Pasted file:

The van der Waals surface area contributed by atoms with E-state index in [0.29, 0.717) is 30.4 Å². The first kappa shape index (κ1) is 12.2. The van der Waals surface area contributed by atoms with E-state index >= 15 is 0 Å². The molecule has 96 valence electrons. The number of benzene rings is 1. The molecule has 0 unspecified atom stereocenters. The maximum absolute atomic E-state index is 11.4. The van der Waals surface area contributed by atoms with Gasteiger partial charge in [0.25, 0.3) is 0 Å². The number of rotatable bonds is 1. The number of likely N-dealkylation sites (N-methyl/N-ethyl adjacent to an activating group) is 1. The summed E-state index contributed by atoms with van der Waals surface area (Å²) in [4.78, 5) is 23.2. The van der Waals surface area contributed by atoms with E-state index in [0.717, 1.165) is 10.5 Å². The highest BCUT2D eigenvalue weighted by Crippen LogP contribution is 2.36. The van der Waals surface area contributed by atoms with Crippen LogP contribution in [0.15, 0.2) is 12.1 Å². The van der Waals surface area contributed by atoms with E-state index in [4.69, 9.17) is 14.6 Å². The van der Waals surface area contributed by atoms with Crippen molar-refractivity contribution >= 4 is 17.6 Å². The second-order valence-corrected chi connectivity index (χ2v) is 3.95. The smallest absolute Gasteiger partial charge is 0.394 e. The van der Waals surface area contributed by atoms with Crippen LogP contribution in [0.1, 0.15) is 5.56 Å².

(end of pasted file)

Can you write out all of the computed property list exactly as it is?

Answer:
The van der Waals surface area contributed by atoms with E-state index in [0.29, 0.717) is 30.4 Å². The first kappa shape index (κ1) is 12.2. The van der Waals surface area contributed by atoms with E-state index >= 15 is 0 Å². The molecule has 96 valence electrons. The number of benzene rings is 1. The molecule has 0 unspecified atom stereocenters. The maximum absolute atomic E-state index is 11.4. The van der Waals surface area contributed by atoms with Gasteiger partial charge in [0.25, 0.3) is 0 Å². The number of rotatable bonds is 1. The number of likely N-dealkylation sites (N-methyl/N-ethyl adjacent to an activating group) is 1. The summed E-state index contributed by atoms with van der Waals surface area (Å²) in [4.78, 5) is 23.2. The van der Waals surface area contributed by atoms with E-state index in [0.717, 1.165) is 10.5 Å². The highest BCUT2D eigenvalue weighted by Crippen LogP contribution is 2.36. The van der Waals surface area contributed by atoms with Crippen LogP contribution in [0.15, 0.2) is 12.1 Å². The van der Waals surface area contributed by atoms with E-state index in [4.69, 9.17) is 14.6 Å². The van der Waals surface area contributed by atoms with Crippen molar-refractivity contribution >= 4 is 17.6 Å². The second-order valence-corrected chi connectivity index (χ2v) is 3.95. The smallest absolute Gasteiger partial charge is 0.394 e. The van der Waals surface area contributed by atoms with Crippen LogP contribution in [0.1, 0.15) is 5.56 Å².